Clearly, this mode of development has to change. The biggest challenge facing China now is to ensure that its economy grows in a sustainable and coordinated manner and that proper balance is maintained between economic growth and environment conservation. And what is being done by China to meet this challenge? The answer is a five-prong new development strategy adopted by the Chinese government.

Lower growth

First, steps are being taken to bring the current high growth rate down to a reasonable level to reduce energy consumption and cool economic growth. …

The rest of this article is only available to active members of Questia

Already a member? Log in now.

Notes for this article

Add a new note
If you are trying to select text to create highlights or citations, remember that you must now click or tap on the first word, and then click or tap on the last word.
One moment ...
Default project is now your active project.
Project items
Notes
Cite this article

Cited article

Style
Citations are available only to our active members.
Buy instant access to cite pages or passages in MLA 8, MLA 7, APA and Chicago citation styles.

(Einhorn, 1992, p. 25)

(Einhorn 25)

(Einhorn 25)

1. Lois J. Einhorn, Abraham Lincoln, the Orator: Penetrating the Lincoln Legend (Westport, CT: Greenwood Press, 1992), 25, http://www.questia.com/read/27419298.

Note: primary sources have slightly different requirements for citation. Please see these guidelines for more information.

Cited article

China-New Zealand Trade: Seizing a Unique Opportunity: Chen Mingming Outlines China's New Development Strategy and Its Relevance to New Zealand
Settings

Settings

Typeface
Text size Smaller Larger Reset View mode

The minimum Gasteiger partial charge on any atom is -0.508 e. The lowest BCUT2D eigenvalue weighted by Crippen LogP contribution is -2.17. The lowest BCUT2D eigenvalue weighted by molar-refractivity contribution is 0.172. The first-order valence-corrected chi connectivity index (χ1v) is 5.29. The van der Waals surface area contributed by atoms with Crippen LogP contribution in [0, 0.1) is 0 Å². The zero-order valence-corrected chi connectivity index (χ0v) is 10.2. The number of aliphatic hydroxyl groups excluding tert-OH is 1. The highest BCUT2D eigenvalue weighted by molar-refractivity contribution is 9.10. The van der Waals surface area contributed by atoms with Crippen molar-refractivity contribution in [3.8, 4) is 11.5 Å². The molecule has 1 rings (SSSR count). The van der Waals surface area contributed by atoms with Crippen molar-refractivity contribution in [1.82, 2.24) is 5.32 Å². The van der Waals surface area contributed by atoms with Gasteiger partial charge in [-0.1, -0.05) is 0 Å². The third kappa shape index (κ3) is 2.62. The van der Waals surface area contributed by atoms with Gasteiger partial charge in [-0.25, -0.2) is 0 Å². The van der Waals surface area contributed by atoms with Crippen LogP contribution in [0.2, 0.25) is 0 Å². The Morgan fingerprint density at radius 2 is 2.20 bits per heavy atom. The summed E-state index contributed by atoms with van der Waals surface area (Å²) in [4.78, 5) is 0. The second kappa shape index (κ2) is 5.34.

Search within

Search within this article

Look up

Look up a word

  • Dictionary
  • Thesaurus
Please submit a word or phrase above.
Print this page

Print this page

Why can't I print more than one page at a time?

Help
Full screen
Items saved from this article
  • Highlights & Notes
  • Citations
Some of your highlights are legacy items.

Highlights saved before July 30, 2012 will not be displayed on their respective source pages.

You can easily re-create the highlights by opening the book page or article, selecting the text, and clicking “Highlight.”

matching results for page

    Questia reader help

    How to highlight and cite specific passages

    1. Click or tap the first word you want to select.
    2. Click or tap the last word you want to select, and you’ll see everything in between get selected.
    3. You’ll then get a menu of options like creating a highlight or a citation from that passage of text.

    OK, got it!

    Cited passage

    Style
    Citations are available only to our active members.
    Buy instant access to cite pages or passages in MLA 8, MLA 7, APA and Chicago citation styles.

    "Portraying himself as an honest, ordinary person helped Lincoln identify with his audiences." (Einhorn, 1992, p. 25).

    "Portraying himself as an honest, ordinary person helped Lincoln identify with his audiences." (Einhorn 25)

    "Portraying himself as an honest, ordinary person helped Lincoln identify with his audiences." (Einhorn 25)

    "Portraying himself as an honest, ordinary person helped Lincoln identify with his audiences."1

    1. Lois J. Einhorn, Abraham Lincoln, the Orator: Penetrating the Lincoln Legend (Westport, CT: Greenwood Press, 1992), 25, http://www.questia.com/read/27419298.

    Cited passage

    Thanks for trying Questia!

    Please continue trying out our research tools, but please note, full functionality is available only to our active members.

    Your work will be lost once you leave this Web page.

    Buy instant access to save your work.

    Already a member? Log in now.

    Search by... Author
    Show... All Results Primary Sources Peer-reviewed

    Oops!

    An unknown error has occurred. Please click the button below to reload the page. If the problem persists, please try again in a little while.